I was on both CBC Edmonton and Calgary this morning discussion what appears to be a sick-out by Air Canada pilots on the weekend which contributed to flight delays and cancellation. The Calgary interview (the better of the two) is available here. Good heavens it is hard to be coherent at 6 am!
The short version is that Air Canada is involved in a contract dispute with its pilots and was set to lock them out. The feds intervened and have passed legislation sending this dispute to arbitration. You can follow this dispute and get a more nuanced analysis on David Doorey’s blog.
The federal legislation is fairly odious. It allows the government to pick the arbitrator. When the feds legislated an end to the postal strike, they appointed an arbitrator who did not know anything about labour relations and did not speak the language of those involved in the dispute. The federal court slapped the government around pretty badly for that. So, rather than acting reasonably, the Tories passed legislation depriving the court of the ability to review the arbitrator’s appointment.
The legislation also forces the arbitrator to take into account the “terms and conditions of employment of other airlines.” Air Canada pays its pilots better than its competitors so the federal government is basically legislating a pay cut.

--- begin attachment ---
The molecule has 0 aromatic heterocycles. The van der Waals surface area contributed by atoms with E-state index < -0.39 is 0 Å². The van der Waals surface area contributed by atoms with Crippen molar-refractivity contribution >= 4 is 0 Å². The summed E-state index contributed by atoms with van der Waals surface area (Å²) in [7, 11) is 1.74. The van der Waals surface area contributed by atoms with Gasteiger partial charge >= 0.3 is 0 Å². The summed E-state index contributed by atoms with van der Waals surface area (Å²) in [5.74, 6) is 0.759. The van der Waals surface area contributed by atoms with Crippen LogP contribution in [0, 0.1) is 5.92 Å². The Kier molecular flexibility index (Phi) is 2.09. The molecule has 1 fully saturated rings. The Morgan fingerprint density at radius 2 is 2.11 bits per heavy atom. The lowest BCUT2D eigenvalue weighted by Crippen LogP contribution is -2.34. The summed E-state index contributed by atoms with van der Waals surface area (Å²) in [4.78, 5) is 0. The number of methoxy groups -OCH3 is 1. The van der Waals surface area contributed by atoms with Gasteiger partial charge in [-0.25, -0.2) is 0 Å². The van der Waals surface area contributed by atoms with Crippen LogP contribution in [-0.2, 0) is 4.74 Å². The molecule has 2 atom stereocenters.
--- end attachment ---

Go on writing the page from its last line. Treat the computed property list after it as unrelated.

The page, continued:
Finally, the legislation directs the arbitrator to consider the “short- and long-term economic viability of the employer”. This tells the arbitrator that a company’s bottom line is more important than paying its employees a fair wage.
Workers aren’t stupid. They know this process is stacked against them—thus the sick out (if indeed that is what it was).
The sick out raises some fascinating questions because there are two competing legal regimes here. Air Canada has indicated it will be complaining to the Canadian Industrial Relations Board. The Canada Labour Code says there shall be no illegal strikes. A sick-out is pretty clearly a strike under the Code.
But, the Canadian Aviation Regulations require pilots to declare themselves unable to fly if they are suffering or are likely to be suffering from fatigue or are otherwise unfit to perform their duties. The dilemma for the CIRB is whether it will order the pilots back to work, given the potential safety risk if the pilots are indeed unfit to fly. Indeed, I think it is an open question whether the CIRB even has the jurisdiction to order pilots to work given the public safety dimension,
-- Bob Barnetson